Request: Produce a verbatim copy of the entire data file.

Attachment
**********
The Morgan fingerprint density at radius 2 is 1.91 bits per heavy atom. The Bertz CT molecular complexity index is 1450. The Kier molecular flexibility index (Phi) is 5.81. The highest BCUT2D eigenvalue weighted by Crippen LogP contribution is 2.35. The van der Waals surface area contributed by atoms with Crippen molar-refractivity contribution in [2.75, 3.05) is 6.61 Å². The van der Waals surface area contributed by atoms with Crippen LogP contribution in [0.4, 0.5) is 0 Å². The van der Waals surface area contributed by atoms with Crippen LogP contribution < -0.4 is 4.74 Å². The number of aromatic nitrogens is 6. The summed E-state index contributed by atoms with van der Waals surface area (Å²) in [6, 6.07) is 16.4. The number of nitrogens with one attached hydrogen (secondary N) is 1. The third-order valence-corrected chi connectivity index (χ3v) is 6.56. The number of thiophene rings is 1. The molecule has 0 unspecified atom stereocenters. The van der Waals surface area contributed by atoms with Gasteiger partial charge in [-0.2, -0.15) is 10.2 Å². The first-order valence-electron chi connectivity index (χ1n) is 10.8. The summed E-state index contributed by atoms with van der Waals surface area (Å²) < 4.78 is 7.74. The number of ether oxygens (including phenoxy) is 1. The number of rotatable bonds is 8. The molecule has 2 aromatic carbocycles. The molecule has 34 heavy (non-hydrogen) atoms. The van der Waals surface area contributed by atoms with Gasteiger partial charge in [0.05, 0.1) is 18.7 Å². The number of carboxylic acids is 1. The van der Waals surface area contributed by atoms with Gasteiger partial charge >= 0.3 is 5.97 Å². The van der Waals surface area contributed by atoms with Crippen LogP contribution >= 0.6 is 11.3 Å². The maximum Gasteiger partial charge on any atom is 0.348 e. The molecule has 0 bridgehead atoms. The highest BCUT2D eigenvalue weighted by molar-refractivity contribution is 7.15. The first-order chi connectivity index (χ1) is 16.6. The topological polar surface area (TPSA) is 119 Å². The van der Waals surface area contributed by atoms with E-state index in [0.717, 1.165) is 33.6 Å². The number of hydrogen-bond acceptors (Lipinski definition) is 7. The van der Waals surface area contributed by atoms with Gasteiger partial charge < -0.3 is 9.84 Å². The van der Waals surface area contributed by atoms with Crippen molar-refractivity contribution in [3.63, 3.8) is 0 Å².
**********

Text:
The Morgan fingerprint density at radius 2 is 1.91 bits per heavy atom. The Bertz CT molecular complexity index is 1450. The Kier molecular flexibility index (Phi) is 5.81. The highest BCUT2D eigenvalue weighted by Crippen LogP contribution is 2.35. The van der Waals surface area contributed by atoms with Crippen molar-refractivity contribution in [2.75, 3.05) is 6.61 Å². The van der Waals surface area contributed by atoms with Crippen LogP contribution in [0.4, 0.5) is 0 Å². The van der Waals surface area contributed by atoms with Crippen LogP contribution < -0.4 is 4.74 Å². The number of aromatic nitrogens is 6. The summed E-state index contributed by atoms with van der Waals surface area (Å²) in [6, 6.07) is 16.4. The number of nitrogens with one attached hydrogen (secondary N) is 1. The third-order valence-corrected chi connectivity index (χ3v) is 6.56. The number of thiophene rings is 1. The molecule has 0 unspecified atom stereocenters. The van der Waals surface area contributed by atoms with Gasteiger partial charge in [-0.2, -0.15) is 10.2 Å². The first-order valence-electron chi connectivity index (χ1n) is 10.8. The summed E-state index contributed by atoms with van der Waals surface area (Å²) < 4.78 is 7.74. The number of ether oxygens (including phenoxy) is 1. The number of rotatable bonds is 8. The molecule has 2 aromatic carbocycles. The molecule has 34 heavy (non-hydrogen) atoms. The van der Waals surface area contributed by atoms with Gasteiger partial charge in [0.05, 0.1) is 18.7 Å². The number of carboxylic acids is 1. The van der Waals surface area contributed by atoms with Gasteiger partial charge >= 0.3 is 5.97 Å². The van der Waals surface area contributed by atoms with Crippen LogP contribution >= 0.6 is 11.3 Å². The maximum Gasteiger partial charge on any atom is 0.348 e. The molecule has 0 bridgehead atoms. The highest BCUT2D eigenvalue weighted by molar-refractivity contribution is 7.15. The first-order chi connectivity index (χ1) is 16.6. The topological polar surface area (TPSA) is 119 Å². The van der Waals surface area contributed by atoms with E-state index in [0.717, 1.165) is 33.6 Å². The number of hydrogen-bond acceptors (Lipinski definition) is 7. The van der Waals surface area contributed by atoms with Gasteiger partial charge < -0.3 is 9.84 Å². The van der Waals surface area contributed by atoms with Crippen molar-refractivity contribution in [3.63, 3.8) is 0 Å².